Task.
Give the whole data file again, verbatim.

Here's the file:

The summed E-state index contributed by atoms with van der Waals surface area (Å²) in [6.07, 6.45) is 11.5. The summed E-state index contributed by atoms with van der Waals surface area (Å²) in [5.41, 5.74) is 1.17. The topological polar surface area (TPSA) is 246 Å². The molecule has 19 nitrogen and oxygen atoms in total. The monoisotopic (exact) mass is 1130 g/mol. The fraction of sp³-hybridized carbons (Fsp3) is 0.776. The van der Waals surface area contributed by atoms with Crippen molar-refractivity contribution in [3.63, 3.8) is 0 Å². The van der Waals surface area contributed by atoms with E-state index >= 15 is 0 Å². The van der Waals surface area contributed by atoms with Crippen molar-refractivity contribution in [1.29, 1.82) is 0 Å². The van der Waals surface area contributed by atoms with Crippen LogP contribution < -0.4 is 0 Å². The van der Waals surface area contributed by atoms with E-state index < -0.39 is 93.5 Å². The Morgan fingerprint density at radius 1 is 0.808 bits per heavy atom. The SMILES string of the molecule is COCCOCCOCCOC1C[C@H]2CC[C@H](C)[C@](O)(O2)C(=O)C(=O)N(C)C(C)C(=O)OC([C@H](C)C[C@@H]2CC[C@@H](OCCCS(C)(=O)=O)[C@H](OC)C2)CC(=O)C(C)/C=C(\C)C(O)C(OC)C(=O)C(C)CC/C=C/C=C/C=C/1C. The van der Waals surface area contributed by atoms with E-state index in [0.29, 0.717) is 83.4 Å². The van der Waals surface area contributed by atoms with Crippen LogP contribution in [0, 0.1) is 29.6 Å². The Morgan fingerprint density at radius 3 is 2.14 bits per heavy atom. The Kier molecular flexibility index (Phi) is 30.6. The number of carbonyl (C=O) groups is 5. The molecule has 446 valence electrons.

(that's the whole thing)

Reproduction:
The summed E-state index contributed by atoms with van der Waals surface area (Å²) in [6.07, 6.45) is 11.5. The summed E-state index contributed by atoms with van der Waals surface area (Å²) in [5.41, 5.74) is 1.17. The topological polar surface area (TPSA) is 246 Å². The molecule has 19 nitrogen and oxygen atoms in total. The monoisotopic (exact) mass is 1130 g/mol. The fraction of sp³-hybridized carbons (Fsp3) is 0.776. The van der Waals surface area contributed by atoms with Crippen molar-refractivity contribution in [3.63, 3.8) is 0 Å². The van der Waals surface area contributed by atoms with E-state index >= 15 is 0 Å². The van der Waals surface area contributed by atoms with Crippen molar-refractivity contribution in [1.29, 1.82) is 0 Å². The van der Waals surface area contributed by atoms with Crippen LogP contribution < -0.4 is 0 Å². The van der Waals surface area contributed by atoms with E-state index < -0.39 is 93.5 Å². The Morgan fingerprint density at radius 1 is 0.808 bits per heavy atom. The SMILES string of the molecule is COCCOCCOCCOC1C[C@H]2CC[C@H](C)[C@](O)(O2)C(=O)C(=O)N(C)C(C)C(=O)OC([C@H](C)C[C@@H]2CC[C@@H](OCCCS(C)(=O)=O)[C@H](OC)C2)CC(=O)C(C)/C=C(\C)C(O)C(OC)C(=O)C(C)CC/C=C/C=C/C=C/1C. The van der Waals surface area contributed by atoms with E-state index in [0.29, 0.717) is 83.4 Å². The van der Waals surface area contributed by atoms with Crippen LogP contribution in [0, 0.1) is 29.6 Å². The Morgan fingerprint density at radius 3 is 2.14 bits per heavy atom. The Kier molecular flexibility index (Phi) is 30.6. The number of carbonyl (C=O) groups is 5. The molecule has 446 valence electrons.